Adjusting memory size to fit your program is incredibly easy. Running the program back-to-back can also be done within the double digit milliseconds by enabling Provisioned Concurrency. This feature allows you to run your program back-to-back in a matter of milliseconds. This feature ensures that your application remains responsive and delivers consistent performance, even during periods of high demand.

Amazon Lambda Features

Lambda is a powerful service that allows you to integrate other AWS services with custom logic and develop your back-end services with the scalability, security, and performance of AWS. It offers a wide range of features and capabilities that make it a versatile choice for developers. For a more in-depth overview of what AWS Lambda has to offer, everything can be found here.


Modify AWS with custom logic

Integrating new code changes how certain AWS services will process new data.  After uploading the code and establishing individual settings, the code will be tied to a service of your specification.  The service will then act as a trigger condition, subsequently running the code and enacting changes to the new data.

No new tools

One of the key advantages of Lambda is its flexibility in programming languages. You can write your code in the language of your choice, and both third-party and native libraries are supported. This allows you to leverage existing code and libraries, making development faster and more efficient.

Highly automated

The need to worry about OS updates or resizing as usage continues is removed.  Maintenance, security, self-deployment, administration, activity logging, and monitoring all come with the package.


In the same way all other AWS services are preserved, Lambda maintains capacity across availability zones, meaning it can still run should an availability zone facility suffer a system error.

Links with AWS RDS and LFS

Using Amazon RDS Proxy, Lambda can be set up using the in-house database services, making it incredibly easy to set up several serverless applications that require database interactions.

To simplify data storage and management, Lambda integrates seamlessly with Amazon Elastic File System (EFS). This feature enables you to read, write, and persist data at any scale, eliminating the need for temporary storage and reducing application complexity.

Manual control of performance

Provisioned Concurrency can either be used to keep applications at the ready for a surge of intake, or lowered or turned off completely during inactivity.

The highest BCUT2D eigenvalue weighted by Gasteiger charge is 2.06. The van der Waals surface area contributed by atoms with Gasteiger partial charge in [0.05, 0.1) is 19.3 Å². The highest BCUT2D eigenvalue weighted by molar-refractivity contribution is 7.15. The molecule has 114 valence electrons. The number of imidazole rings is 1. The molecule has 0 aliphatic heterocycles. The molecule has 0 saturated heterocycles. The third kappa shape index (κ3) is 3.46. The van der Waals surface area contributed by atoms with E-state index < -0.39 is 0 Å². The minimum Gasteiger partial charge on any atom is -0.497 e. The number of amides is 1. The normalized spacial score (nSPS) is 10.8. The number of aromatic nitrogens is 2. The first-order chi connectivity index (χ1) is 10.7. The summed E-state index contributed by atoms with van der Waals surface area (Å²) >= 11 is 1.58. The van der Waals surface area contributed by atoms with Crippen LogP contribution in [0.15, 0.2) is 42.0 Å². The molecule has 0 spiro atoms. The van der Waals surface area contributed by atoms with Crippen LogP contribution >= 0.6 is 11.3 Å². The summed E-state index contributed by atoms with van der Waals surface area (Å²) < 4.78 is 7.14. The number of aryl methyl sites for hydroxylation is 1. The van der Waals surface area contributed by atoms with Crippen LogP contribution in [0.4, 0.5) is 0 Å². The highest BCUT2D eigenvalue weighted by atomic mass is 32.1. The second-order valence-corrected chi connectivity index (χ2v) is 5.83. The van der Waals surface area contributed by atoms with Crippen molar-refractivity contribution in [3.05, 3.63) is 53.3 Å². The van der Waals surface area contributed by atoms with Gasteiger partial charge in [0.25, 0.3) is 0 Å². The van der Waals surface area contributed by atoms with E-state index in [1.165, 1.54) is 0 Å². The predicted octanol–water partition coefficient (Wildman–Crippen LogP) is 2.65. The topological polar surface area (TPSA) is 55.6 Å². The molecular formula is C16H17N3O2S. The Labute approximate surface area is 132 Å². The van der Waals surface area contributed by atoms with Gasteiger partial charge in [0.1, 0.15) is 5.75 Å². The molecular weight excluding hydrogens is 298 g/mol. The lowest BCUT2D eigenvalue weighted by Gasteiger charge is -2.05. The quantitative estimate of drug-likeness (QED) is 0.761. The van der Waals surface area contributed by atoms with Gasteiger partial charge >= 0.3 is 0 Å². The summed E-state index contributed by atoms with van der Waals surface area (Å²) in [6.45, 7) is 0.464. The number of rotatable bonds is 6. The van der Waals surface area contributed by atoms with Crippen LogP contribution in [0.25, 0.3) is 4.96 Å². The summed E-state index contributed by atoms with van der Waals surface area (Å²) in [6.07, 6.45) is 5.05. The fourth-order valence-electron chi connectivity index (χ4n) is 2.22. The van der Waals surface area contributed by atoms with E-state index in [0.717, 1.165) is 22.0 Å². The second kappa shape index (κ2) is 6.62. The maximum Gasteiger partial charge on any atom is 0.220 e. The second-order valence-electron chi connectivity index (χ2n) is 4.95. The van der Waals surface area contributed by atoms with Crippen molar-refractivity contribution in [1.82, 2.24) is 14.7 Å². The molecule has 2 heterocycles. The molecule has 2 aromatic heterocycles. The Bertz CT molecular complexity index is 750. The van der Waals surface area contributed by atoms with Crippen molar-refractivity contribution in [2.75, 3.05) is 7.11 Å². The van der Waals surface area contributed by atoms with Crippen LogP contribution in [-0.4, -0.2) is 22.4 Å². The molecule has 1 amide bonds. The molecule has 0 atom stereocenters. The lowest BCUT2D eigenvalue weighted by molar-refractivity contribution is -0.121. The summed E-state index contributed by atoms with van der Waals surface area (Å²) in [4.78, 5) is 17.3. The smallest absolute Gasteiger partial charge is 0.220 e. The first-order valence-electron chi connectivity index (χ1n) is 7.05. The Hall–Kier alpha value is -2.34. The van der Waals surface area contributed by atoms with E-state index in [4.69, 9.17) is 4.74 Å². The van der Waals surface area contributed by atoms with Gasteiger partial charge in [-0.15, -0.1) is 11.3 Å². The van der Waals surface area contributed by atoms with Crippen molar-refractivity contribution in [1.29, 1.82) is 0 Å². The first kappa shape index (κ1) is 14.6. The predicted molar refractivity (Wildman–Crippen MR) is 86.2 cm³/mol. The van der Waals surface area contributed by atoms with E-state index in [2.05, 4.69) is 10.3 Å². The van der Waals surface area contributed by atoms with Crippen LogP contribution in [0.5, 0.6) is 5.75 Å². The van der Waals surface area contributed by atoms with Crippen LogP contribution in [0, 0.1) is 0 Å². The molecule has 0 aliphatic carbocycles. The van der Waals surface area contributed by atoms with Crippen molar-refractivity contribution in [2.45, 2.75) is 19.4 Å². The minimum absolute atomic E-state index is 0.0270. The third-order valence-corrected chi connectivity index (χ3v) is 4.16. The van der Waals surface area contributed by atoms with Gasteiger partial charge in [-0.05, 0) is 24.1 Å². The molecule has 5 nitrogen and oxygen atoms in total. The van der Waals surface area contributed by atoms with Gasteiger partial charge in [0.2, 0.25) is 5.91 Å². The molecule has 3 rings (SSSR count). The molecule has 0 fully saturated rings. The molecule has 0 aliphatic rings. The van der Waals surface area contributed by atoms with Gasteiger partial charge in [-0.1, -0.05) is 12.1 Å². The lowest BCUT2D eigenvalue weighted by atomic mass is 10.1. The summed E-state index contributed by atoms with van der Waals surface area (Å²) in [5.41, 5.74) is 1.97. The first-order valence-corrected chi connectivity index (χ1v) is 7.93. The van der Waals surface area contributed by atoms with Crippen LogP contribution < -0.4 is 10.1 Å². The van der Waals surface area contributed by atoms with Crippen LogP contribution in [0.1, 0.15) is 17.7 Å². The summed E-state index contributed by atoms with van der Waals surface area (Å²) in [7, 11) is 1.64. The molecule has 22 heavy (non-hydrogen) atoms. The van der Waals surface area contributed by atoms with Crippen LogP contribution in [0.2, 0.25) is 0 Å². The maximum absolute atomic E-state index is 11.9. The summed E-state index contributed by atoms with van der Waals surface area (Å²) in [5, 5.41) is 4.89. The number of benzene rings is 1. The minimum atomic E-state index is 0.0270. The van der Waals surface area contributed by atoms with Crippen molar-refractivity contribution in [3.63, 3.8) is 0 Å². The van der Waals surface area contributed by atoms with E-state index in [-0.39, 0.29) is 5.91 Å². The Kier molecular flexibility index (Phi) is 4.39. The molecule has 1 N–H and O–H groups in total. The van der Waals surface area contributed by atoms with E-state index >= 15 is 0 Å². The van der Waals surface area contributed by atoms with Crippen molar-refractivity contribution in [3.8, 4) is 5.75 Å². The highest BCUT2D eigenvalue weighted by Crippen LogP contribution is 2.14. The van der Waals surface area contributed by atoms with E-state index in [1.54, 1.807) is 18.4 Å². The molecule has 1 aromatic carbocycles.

Integral security

Your applications are protected by AWS SDK and AWS Identity and Access Management (IAM) and Lambda runs concealed by a VPC by default.  Lambda also meets many current security standards, all of which are given in full detail here.

Connects to shared files

Amazon Elastic File System (EFS) lets users read, write, and persist high volumes at low frequencies at any scale.  This forgoes the need to download data for temporary storage, simplifying the application’s complexity.

Tight budget control

Pay only for what you use.  Since Lambda charges by the millisecond, there won’t be a single second you will be overpaying for.  Add to that the ability to control what resources you are using and it is very easy to budget your Lambda use. In terms of cost-effectiveness, Lambda’s pricing model is based on usage, with charges calculated by the millisecond. This means you only pay for the actual resources consumed by your functions, eliminating any overpayment. 

AWS Lambda Pricing

Lambda uses a pay-as-you-go model where users are charged based on what resources they use, how many requests they make, and for the code’s run time.

Run time is calculated by when the code either returns or terminates, rounded up to the nearest millisecond.  The pricing for resources typically depends on how much memory is allocated to the program and the CPU power that is applied.  Further details on function configuration can be found here.

Mapping Lambda costs to specific unit costs, such as cost per customer, is crucial for gaining clear visibility into the financial impact of your work and making informed data-driven decisions. Many cost optimization tools in the market have limitations, as they heavily rely on tagging, are cumbersome to use, and lack simplicity. Moreover, these tools often fail to provide actionable insights that can be easily understood by team members, hindering their ability to comprehend the implications of their actions on overall costs.